Swadesh suggested a solution he claimed would work for every language out there, which involves compiling a list of words that are learned early on by children. For this idea to work, the words should be ones that do not get replaced or switched around through generations. After the list has been compiled, it should then be compared to the exact same list of selected words in the descended language. What linguists say you must find while comparing your two lists together is that some words are replaced or have had some sounds changed around, but many haven’t changed at all.

Swadesh thought that he could use this to calculate how old a language was. He even planned to use this data for a lexical chronometer, which would help estimate how long it would take for a brand new language to form.

Harvard University professors Keith Plaster and Maria Polinsky collaborated to write an extensive study on Dyirbal. In the beginning of their paper, they explain the various noun classes of the language. A noun class is a specific category of nouns, and nouns are grouped in to classes for particular reasons. For example, nouns can be grouped together into one class based on their grammatical gender or other properties they have in common.

Dyirbal uses four noun classes, which are Absolutive, Dative, Genitive, and Ergative. While some languages happen to use one or two, few of them utilize all of these noun classes. Its inherently complex nature is what makes it so interesting. The concepts represented in Dyirbal noun classes are shown in a table created by Robert M. W. Dixon, a professor of linguistics.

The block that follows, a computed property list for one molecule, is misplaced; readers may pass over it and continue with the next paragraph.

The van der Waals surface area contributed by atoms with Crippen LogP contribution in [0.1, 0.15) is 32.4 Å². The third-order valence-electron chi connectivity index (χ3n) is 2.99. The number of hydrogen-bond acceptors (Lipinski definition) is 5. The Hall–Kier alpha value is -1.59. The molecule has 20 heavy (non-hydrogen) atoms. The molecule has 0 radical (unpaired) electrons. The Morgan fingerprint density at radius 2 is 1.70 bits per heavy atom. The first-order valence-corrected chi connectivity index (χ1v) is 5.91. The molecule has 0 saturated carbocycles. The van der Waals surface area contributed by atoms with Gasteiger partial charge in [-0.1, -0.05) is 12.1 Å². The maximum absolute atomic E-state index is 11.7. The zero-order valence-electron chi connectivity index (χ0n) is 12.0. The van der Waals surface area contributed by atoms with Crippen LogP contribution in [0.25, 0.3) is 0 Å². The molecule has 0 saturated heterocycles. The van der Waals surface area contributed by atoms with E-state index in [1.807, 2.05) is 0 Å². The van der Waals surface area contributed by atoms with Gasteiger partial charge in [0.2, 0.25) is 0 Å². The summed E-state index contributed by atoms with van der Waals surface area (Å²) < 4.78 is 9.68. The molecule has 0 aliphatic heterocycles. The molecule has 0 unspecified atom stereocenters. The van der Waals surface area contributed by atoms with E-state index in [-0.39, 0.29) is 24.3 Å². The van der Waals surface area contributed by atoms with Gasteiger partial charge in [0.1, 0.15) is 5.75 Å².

In fact, linguist Pieter Muysken once said, “had Dixon not gotten around to studying Dyirbal in the sixties, our view of the extent to which human language can differ may have been completely different.”

There are four kinds of Dyirbal noun classifications, which are different from noun classes. The first is animacy and masculinity in humans. The second is femininity, which describes humans, fire, water, “dangerous things”, and fighting. The third is edible plants, described as “nonflesh food” in the paper. The fourth is everything else, with “residue” stated next to this in parenthesis.

Let’s just take a moment to think about the fact that in Dyirbal, nouns have the potential to be edible or harmful. That is amazing.

According to Plaster and Polinsky, “most birds are in class II because they are thought to be spirits of dead women. However, willy wagtails, which as birds should be in class II, are instead in class I because they are believed to be mythical men. Several other birds are also assigned to class I based on such mythical connections.”

This is one example that demonstrates how noun classes are assigned to nouns in Dyirbal.

The concept about Dyirbal that stands out the most to me is the fact that women are thought to be “dangerous things” according to the noun class they belong to, which is number two. This is because mythology has connected women to things that are seen as dangerous in the language.

If you would like to watch some in-depth videos about Dyirbal, head on over to the YouTube channel NativLang for more information.

You will have to look hard to find a language that has the interesting qualities that Dyirbal possesses, and has grabbed the attention of many linguists for years.